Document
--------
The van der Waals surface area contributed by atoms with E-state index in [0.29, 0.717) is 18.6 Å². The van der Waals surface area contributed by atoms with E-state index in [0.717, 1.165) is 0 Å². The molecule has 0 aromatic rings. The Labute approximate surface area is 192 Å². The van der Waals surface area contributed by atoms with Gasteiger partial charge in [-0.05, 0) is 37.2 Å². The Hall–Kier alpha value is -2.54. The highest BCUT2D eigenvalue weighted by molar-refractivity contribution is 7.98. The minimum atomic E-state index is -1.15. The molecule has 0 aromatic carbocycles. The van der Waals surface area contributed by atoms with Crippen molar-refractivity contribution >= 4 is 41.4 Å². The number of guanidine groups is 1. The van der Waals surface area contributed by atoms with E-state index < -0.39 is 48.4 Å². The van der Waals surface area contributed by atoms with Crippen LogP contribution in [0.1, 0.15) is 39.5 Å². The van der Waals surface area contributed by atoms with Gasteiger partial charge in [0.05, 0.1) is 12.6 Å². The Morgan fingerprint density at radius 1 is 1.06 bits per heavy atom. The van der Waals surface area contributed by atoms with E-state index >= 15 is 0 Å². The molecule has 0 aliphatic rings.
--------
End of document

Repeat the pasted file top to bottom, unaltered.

The van der Waals surface area contributed by atoms with E-state index in [0.29, 0.717) is 18.6 Å². The van der Waals surface area contributed by atoms with E-state index in [0.717, 1.165) is 0 Å². The molecule has 0 aromatic rings. The Labute approximate surface area is 192 Å². The van der Waals surface area contributed by atoms with Gasteiger partial charge in [-0.05, 0) is 37.2 Å². The Hall–Kier alpha value is -2.54. The highest BCUT2D eigenvalue weighted by molar-refractivity contribution is 7.98. The minimum atomic E-state index is -1.15. The molecule has 0 aromatic carbocycles. The van der Waals surface area contributed by atoms with Crippen molar-refractivity contribution >= 4 is 41.4 Å². The number of guanidine groups is 1. The van der Waals surface area contributed by atoms with E-state index < -0.39 is 48.4 Å². The van der Waals surface area contributed by atoms with Crippen LogP contribution in [0.1, 0.15) is 39.5 Å². The van der Waals surface area contributed by atoms with Gasteiger partial charge in [0.05, 0.1) is 12.6 Å². The Morgan fingerprint density at radius 1 is 1.06 bits per heavy atom. The van der Waals surface area contributed by atoms with E-state index >= 15 is 0 Å². The molecule has 0 aliphatic rings.